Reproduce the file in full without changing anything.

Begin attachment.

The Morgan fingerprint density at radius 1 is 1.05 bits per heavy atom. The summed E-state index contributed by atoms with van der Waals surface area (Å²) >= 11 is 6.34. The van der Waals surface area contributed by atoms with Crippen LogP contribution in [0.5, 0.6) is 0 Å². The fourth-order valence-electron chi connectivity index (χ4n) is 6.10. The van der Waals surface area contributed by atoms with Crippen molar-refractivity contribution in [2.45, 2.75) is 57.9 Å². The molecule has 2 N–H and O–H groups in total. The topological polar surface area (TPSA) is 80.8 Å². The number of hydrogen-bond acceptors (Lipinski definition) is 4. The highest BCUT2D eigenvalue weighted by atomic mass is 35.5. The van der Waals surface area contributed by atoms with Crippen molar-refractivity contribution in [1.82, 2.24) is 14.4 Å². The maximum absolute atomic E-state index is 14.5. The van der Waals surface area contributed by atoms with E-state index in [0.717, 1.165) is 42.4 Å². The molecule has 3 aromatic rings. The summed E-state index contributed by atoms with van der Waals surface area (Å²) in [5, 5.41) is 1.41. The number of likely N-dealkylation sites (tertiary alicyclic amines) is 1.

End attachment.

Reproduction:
The Morgan fingerprint density at radius 1 is 1.05 bits per heavy atom. The summed E-state index contributed by atoms with van der Waals surface area (Å²) >= 11 is 6.34. The van der Waals surface area contributed by atoms with Crippen LogP contribution in [0.5, 0.6) is 0 Å². The fourth-order valence-electron chi connectivity index (χ4n) is 6.10. The van der Waals surface area contributed by atoms with Crippen molar-refractivity contribution in [2.45, 2.75) is 57.9 Å². The molecule has 2 N–H and O–H groups in total. The topological polar surface area (TPSA) is 80.8 Å². The number of hydrogen-bond acceptors (Lipinski definition) is 4. The highest BCUT2D eigenvalue weighted by atomic mass is 35.5. The van der Waals surface area contributed by atoms with Crippen molar-refractivity contribution in [1.82, 2.24) is 14.4 Å². The maximum absolute atomic E-state index is 14.5. The van der Waals surface area contributed by atoms with E-state index in [0.717, 1.165) is 42.4 Å². The molecule has 3 aromatic rings. The summed E-state index contributed by atoms with van der Waals surface area (Å²) in [5, 5.41) is 1.41. The number of likely N-dealkylation sites (tertiary alicyclic amines) is 1.